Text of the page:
Peepli [Live]

Peepli [Live] is a study in absurdity that is the modern Indian political discourse. Fueled by a hyperactive fourth estate, dire circumstance, and a simple-minded yet sophisticated populace, politics in India achieves surreal zen that is unmatched. The movie tries, and largely succeeds, in capturing the essence of life outside the sliver of urban India.

Peepli is a fictional village in Madhya Pradesh, which is plagued by familiar oppressive conditions for farmers. A couple of brothers, on the verge of losing their land, decide that one of them has to commit suicide in order to qualify for the government program that supports indebted (dead) farmers. A passing reporter hears this and runs a story in the local newspaper. A rare union of upcoming elections and deficient news cycle causes the story to be picked up by the national news.

What follows is a crazy sequence of loud news reports, visiting politicians, silly social schemes, and through it all a simpleton farmer struggling to make sense of his world turning upside down around him.

The family at the center of the story is cast perfectly. The brothers Natha (Omkar Das Manikpuri) and Budhiya (Raghuvir Yadav) are spot on. Natha is the simpleton that is swept up in the frenzy around him, and is successful in conveying that through a mostly silent portrayal. His wife, Dhaniya (Shalini Vatsa) is a caustic woman, that takes on more than her share in a brusquely efficient way. Natha and Budhiya's ailing mother Amma (Farrukh Jaffar) would have been wildly entertaining but for the fact that she is ill and bedridden. The portrayal of angst with stubborn strength in the family is realistic, echoing the millions of other families that find themselves in similar situations across the country.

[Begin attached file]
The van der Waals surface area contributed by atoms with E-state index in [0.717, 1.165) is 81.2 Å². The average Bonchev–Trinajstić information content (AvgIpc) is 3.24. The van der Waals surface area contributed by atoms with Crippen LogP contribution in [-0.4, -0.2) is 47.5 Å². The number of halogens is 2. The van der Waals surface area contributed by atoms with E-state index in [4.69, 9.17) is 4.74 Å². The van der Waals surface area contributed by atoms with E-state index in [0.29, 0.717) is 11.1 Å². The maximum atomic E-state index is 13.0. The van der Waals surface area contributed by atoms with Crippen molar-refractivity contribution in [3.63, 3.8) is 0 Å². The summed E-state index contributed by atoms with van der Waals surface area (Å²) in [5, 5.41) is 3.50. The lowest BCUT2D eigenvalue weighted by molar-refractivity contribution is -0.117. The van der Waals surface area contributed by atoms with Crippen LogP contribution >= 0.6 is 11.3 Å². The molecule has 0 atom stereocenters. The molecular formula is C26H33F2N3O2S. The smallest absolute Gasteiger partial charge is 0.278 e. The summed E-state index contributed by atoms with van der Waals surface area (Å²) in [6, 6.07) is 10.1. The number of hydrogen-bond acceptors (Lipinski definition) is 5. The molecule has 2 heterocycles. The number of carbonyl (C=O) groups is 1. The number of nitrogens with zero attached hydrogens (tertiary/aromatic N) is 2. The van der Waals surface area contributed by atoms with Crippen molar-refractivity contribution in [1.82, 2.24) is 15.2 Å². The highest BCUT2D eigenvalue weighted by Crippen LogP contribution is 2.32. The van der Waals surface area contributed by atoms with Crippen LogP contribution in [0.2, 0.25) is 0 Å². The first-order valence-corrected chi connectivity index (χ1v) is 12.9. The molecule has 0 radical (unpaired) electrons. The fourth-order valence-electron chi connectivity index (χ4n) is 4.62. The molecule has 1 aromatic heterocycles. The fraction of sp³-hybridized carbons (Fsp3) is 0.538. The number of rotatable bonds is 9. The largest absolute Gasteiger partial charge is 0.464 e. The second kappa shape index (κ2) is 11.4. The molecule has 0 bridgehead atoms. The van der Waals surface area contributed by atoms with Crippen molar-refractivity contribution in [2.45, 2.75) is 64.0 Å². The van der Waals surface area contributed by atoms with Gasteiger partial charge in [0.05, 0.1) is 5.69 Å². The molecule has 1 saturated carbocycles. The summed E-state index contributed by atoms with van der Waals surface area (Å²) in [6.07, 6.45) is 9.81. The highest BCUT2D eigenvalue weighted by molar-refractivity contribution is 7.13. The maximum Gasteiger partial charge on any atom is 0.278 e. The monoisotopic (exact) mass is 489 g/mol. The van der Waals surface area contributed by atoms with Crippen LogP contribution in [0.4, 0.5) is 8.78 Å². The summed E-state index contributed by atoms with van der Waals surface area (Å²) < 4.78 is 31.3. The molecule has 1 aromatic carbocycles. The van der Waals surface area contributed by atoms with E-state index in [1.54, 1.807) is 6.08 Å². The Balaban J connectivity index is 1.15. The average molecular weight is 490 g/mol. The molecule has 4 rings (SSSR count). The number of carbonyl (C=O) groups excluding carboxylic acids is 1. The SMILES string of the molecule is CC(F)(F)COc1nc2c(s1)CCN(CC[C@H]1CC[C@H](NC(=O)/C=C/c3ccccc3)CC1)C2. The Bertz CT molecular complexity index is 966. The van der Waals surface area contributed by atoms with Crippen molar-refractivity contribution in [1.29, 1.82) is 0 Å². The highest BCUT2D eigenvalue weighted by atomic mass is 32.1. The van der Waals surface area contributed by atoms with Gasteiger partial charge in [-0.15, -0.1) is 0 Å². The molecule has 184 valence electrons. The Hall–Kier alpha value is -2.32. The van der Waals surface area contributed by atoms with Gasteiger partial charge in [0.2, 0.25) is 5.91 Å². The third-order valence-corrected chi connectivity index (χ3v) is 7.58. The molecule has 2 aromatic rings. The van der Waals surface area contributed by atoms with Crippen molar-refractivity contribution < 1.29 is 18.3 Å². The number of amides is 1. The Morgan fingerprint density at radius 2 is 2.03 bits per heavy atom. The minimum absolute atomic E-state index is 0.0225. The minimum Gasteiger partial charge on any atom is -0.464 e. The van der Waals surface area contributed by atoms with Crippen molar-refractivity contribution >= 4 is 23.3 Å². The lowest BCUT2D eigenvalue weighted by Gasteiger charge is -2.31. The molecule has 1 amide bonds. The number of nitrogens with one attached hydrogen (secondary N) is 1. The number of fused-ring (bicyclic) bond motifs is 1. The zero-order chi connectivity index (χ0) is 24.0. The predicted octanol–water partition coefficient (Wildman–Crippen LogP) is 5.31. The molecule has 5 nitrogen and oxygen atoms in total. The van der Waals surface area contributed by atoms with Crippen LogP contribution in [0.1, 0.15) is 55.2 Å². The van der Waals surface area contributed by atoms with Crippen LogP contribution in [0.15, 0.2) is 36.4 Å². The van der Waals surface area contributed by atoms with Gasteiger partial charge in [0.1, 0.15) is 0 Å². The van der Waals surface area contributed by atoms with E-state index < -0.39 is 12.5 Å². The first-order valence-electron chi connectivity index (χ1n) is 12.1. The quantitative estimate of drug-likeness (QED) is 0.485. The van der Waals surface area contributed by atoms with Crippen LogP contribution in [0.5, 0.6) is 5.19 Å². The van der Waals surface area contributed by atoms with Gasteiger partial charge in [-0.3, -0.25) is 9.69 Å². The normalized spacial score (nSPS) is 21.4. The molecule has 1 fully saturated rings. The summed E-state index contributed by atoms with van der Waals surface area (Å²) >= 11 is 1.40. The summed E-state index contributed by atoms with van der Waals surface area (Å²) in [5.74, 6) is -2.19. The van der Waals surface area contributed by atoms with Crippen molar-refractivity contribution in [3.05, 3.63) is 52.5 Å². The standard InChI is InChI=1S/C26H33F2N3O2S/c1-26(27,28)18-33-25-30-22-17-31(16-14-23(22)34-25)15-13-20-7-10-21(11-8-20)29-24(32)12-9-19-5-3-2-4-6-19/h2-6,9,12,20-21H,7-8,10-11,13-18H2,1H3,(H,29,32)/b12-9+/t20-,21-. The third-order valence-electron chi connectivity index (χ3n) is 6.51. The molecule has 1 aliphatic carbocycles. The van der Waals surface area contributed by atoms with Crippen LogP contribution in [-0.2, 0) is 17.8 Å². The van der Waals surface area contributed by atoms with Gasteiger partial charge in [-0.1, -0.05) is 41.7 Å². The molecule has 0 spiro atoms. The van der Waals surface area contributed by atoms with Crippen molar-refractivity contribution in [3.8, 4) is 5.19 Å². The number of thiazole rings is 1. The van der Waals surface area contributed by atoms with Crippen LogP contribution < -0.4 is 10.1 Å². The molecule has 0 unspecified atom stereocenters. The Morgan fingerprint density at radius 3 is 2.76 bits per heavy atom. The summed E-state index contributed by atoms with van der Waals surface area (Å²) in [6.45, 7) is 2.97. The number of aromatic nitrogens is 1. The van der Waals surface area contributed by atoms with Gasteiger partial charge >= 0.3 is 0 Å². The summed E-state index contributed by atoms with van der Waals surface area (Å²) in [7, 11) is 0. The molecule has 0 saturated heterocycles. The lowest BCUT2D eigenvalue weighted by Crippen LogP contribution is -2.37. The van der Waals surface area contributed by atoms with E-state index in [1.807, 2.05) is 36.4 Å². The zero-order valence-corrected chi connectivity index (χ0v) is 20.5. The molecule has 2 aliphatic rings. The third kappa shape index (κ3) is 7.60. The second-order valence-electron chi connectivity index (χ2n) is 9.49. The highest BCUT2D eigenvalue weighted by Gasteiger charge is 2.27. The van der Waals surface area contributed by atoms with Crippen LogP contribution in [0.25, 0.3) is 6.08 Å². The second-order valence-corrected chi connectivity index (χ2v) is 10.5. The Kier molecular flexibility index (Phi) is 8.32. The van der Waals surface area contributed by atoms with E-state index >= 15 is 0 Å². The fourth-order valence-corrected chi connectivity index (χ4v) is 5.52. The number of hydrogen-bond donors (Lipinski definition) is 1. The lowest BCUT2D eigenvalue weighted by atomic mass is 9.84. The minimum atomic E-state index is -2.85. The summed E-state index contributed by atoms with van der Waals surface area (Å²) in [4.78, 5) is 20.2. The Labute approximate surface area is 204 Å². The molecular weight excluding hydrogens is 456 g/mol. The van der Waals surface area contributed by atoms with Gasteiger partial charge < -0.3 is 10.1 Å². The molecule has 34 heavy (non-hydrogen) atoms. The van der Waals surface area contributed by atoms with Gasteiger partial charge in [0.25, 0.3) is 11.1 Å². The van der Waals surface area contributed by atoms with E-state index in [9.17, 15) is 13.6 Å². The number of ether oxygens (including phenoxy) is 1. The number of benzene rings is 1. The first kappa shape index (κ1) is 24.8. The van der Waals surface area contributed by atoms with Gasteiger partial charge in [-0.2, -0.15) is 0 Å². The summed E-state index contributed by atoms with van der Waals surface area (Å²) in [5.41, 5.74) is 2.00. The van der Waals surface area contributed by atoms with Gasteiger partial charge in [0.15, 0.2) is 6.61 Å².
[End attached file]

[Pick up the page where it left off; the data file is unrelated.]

The story itself is believable, in a Bollywood sort of way. There are no abrupt dance sequences in Switzerland, but when the entire news media latches on the question of Natha's suicide, there are moments of ridiculous excess. Yet, they succeed in not looking fake. The feel of the movie is more like a documentary, supported by a minimal soundtrack. Certain plot turns are pandering comic reliefs, yet there is a subtle undertone to the movie that keeps reminding us that the loudness of what is on the screen may be overwhelming a greater need outside the spotlight. In essence that is the moral of the story, and the movie does well in conveying it with a sense of determination.

The movie is by no means as polished as it could have been. While the acting is tight and natural, the narrative is sometimes strained. The story is largely inconsequential, beyond its relevance as social commentary. But thankfully there is no sermonizing, no answers, no heroes or even villains for that matter. There is just the desperate opportunism of our times.

All in all, Peepli [Live] was a absorbing watch. It was refreshing to see a movie that is not typical Bollywood. And featuring no superstars, it was a story that stood quietly for itself. A little like the people of the village of Peepli.

January 22, 2011


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